UPDATE: A previous version of this article misstated the name of Shelly Ludwig Lovell.
COLUMBIA — She's in pain as she waits at the finish line. You can tell by the way she shifts her weight from leg to leg.
But she's always smiling, always cheering.
Most people see Shelly Ludwig Lovell as a volunteer, someone who's helping out at Bike MS. What they don't realize, she says, is that every cyclist on the course is helping her. She was diagnosed with MS in 1994.
That's why she's standing at the finish line, in pain but ready to hand out a medal to each member of her team and to any supporter who came out to Bike MS who wants a medal. After all, not everyone for whom this event matters is physically able to participate.
On Sunday, the local Bike MS event came to a close. During the course of the two-day multiple sclerosis fundraiser, Lovell almost never left her post at the finish line and never stopped congratulating the almost 3,000 participants who had already raised more than $1.4 million for her cause this year.
The money raised helps serve 6,900 people with MS in 90 counties in Missouri and Illinois and funds research on the disease, said Kathi Taylor, the senior executive assistant for the local MS chapter.
Multiple sclerosis is an often debilitating disease that attacks the central nervous system, according to the National MS Society's website. The myelin sheath surrounding nerve fibers is damaged, resulting in disrupted or distorted signals from the brain.
Lovell has relapsing-remitting MS, which means she has clearly defined attacks followed by recovery periods. During her first major MS episode, she lost all feeling and movement in the right side of her body. She has regained both since.
"The worst part is the uncertainty of when it will hit, where it will hit and how long it will hit," Lovell said.
When she gets up each morning, she tries to pinch her fingers together and wiggle her toes, just to see if they are working.
Lovell said when she was first diagnosed, there were no drugs for MS for her to take. Because of research as a result of fundraising, there are currently multiple drugs that can slow the progression of MS, Taylor said.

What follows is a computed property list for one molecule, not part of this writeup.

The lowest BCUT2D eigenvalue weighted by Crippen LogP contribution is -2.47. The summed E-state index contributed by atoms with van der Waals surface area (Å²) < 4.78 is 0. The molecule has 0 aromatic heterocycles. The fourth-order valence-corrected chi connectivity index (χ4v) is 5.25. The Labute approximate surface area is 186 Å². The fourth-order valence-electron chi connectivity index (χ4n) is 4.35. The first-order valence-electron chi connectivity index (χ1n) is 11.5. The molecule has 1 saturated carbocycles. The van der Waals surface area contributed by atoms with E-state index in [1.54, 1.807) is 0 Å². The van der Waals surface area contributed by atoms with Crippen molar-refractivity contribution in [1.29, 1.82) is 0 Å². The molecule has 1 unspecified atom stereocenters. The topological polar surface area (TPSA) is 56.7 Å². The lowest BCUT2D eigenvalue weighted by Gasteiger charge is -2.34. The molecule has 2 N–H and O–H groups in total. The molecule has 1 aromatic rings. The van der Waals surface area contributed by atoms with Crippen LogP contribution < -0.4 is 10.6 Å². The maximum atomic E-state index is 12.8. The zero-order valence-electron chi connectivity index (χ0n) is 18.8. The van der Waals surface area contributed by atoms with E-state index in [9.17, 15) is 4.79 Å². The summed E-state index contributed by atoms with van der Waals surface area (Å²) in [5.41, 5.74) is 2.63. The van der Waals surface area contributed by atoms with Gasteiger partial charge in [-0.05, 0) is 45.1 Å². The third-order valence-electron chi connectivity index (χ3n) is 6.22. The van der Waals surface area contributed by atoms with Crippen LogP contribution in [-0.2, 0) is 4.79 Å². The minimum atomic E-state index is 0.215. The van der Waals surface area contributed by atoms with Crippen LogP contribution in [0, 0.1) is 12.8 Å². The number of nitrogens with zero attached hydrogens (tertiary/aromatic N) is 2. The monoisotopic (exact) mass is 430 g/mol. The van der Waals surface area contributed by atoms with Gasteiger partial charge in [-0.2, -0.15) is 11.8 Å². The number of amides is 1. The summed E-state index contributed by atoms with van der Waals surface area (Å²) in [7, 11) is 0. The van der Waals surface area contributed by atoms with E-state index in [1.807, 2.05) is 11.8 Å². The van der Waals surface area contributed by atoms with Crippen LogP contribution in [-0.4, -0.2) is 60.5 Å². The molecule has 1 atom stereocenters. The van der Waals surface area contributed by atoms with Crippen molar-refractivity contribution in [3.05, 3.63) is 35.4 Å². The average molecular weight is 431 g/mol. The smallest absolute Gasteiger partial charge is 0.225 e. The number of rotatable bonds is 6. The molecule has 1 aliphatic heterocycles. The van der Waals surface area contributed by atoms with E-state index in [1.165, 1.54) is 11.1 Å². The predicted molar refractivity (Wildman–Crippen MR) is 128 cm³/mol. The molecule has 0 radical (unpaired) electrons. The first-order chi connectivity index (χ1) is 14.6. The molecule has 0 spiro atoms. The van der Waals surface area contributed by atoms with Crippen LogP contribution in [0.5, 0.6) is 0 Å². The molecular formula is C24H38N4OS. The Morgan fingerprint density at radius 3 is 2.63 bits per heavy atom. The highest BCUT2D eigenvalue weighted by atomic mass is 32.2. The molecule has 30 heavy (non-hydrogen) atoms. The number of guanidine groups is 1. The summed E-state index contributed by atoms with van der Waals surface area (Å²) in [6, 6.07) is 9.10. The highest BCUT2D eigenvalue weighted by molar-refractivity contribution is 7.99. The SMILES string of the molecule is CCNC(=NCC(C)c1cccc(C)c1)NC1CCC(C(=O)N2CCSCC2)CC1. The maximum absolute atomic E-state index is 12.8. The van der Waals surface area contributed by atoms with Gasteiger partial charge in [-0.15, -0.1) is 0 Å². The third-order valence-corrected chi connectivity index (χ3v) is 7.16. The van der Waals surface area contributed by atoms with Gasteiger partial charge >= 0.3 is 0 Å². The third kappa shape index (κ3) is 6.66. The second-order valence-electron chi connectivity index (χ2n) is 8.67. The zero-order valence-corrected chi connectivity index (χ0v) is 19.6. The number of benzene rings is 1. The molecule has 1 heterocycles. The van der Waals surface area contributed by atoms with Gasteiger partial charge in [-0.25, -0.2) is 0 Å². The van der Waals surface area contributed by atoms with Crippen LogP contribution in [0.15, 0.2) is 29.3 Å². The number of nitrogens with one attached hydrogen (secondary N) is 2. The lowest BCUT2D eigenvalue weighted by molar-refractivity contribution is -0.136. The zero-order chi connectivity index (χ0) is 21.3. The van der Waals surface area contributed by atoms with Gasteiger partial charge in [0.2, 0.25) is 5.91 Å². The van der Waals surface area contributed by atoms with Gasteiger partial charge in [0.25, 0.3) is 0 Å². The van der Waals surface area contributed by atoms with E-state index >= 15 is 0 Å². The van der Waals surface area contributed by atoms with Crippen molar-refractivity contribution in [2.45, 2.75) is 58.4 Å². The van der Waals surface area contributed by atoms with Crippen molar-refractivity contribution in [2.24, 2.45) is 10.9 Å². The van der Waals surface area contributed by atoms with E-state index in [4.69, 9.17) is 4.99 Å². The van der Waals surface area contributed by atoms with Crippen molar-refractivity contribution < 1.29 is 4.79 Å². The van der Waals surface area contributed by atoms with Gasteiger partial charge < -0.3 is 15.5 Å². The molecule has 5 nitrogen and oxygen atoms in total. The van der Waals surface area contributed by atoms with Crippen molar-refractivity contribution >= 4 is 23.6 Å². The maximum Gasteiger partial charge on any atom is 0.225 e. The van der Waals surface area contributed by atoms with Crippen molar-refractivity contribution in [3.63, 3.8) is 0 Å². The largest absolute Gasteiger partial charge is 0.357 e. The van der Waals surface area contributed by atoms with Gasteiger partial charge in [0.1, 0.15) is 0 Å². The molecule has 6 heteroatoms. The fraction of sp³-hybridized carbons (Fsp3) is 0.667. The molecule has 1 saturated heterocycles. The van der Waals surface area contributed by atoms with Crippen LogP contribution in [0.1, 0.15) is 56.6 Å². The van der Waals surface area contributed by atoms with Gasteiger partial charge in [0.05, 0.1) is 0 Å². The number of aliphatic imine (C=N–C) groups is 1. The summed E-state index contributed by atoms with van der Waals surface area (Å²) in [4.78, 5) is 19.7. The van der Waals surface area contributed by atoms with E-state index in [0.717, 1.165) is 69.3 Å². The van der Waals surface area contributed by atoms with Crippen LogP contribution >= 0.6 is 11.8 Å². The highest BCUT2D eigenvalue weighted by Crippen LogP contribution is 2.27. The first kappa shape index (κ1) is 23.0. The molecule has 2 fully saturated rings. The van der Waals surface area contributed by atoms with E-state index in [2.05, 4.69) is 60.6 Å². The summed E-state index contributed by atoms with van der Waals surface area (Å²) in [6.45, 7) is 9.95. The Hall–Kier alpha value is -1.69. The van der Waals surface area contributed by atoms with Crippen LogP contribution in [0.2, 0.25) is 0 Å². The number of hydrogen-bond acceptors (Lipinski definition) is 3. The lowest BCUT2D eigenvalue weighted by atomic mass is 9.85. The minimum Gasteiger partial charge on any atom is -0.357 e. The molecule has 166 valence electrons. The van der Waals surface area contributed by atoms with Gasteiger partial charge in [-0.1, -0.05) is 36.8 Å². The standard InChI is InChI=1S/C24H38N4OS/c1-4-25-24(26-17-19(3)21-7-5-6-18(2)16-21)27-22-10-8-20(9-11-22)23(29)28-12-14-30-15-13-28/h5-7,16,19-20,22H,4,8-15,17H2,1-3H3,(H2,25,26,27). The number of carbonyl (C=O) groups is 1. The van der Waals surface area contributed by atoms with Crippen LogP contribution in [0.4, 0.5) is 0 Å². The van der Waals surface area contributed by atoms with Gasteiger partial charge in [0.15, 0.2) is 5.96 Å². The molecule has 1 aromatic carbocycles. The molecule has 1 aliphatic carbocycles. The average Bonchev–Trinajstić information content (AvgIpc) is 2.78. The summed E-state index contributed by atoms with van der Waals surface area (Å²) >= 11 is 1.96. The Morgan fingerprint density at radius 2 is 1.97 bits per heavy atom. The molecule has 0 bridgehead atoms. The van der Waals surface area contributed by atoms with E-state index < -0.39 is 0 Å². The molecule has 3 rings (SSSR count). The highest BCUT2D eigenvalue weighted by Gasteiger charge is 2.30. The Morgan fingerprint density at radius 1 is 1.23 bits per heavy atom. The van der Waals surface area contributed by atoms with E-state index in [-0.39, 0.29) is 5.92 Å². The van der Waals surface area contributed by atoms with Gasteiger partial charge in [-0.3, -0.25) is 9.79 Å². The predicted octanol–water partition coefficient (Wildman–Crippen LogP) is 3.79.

That's why the money raised at Bike MS is so crucial for people like Lovell. That's why she has been at the finish line each year for the last 15 years.
As of Sunday morning, this Bike MS had raised $1.4 million, said Daniel Friedman, director of marketing and communications for Bike MS. The chapter's goal is to raise $2.3 million by the time the fundraising window closes a month from now.
The cyclists that Lovell is waiting to greet at the Boone County fairgrounds are her "champions," a term that designates people who ride on behalf of a person diagnosed with MS. A paralegal in St. Louis, Lovell formed her team, the Monsanto Mavericks, in 2002.
This year, her team raised about $50,000 for the cause.
Although Lovell cannot ride — her MS causes balance problems that make riding difficult — more than 30 cyclists at this year's event had MS.
For one of them, this is her 13th year at Bike MS. Anita Klopfenstein hasn't missed a year since she started. Lovell was the volunteer who would help her stabilize the quad bike that Klopfenstein rode with her children as all of the cyclists climbed on.
Klopfenstein rode 40 miles both days of the event. Cyclists opted to ride 20-, 40-, 75- or 100-mile routes.
She doesn't ride the quad bike anymore; she's on her own on a light blue bicycle, equipped with a level that makes it possible for her to keep her balance. But her children still ride alongside her, and Lovell is still there to hand her a medal at the finish line.
At the end, Lovell is always full of enthusiasm, even though she's in pain.
As Brian Bilyeu came in view on Sunday, he pedaled faster and faster towards the finish line with one of his teammates. He was tired and sweaty but had a grin on his face as he spotted Lovell.
He's one of her champions, and as he appeared, she shouted "That one's mine! That one's mine!" and ran forward with an armful of red-ribboned medals.
She ran despite the pain. The long hours she spent in the sun with temperatures in the mid-90s on Saturday exacerbated her MS symptoms. And the standing wears on her.
Last year her legs were too sore for her to walk after the two-day event. She expects the same to happen this year.
But the money raised and the research it has funded, she said, is what makes it possible for her to keep on standing and cheering. And that's what makes it all worth it.
Supervising editor is Edward Hart.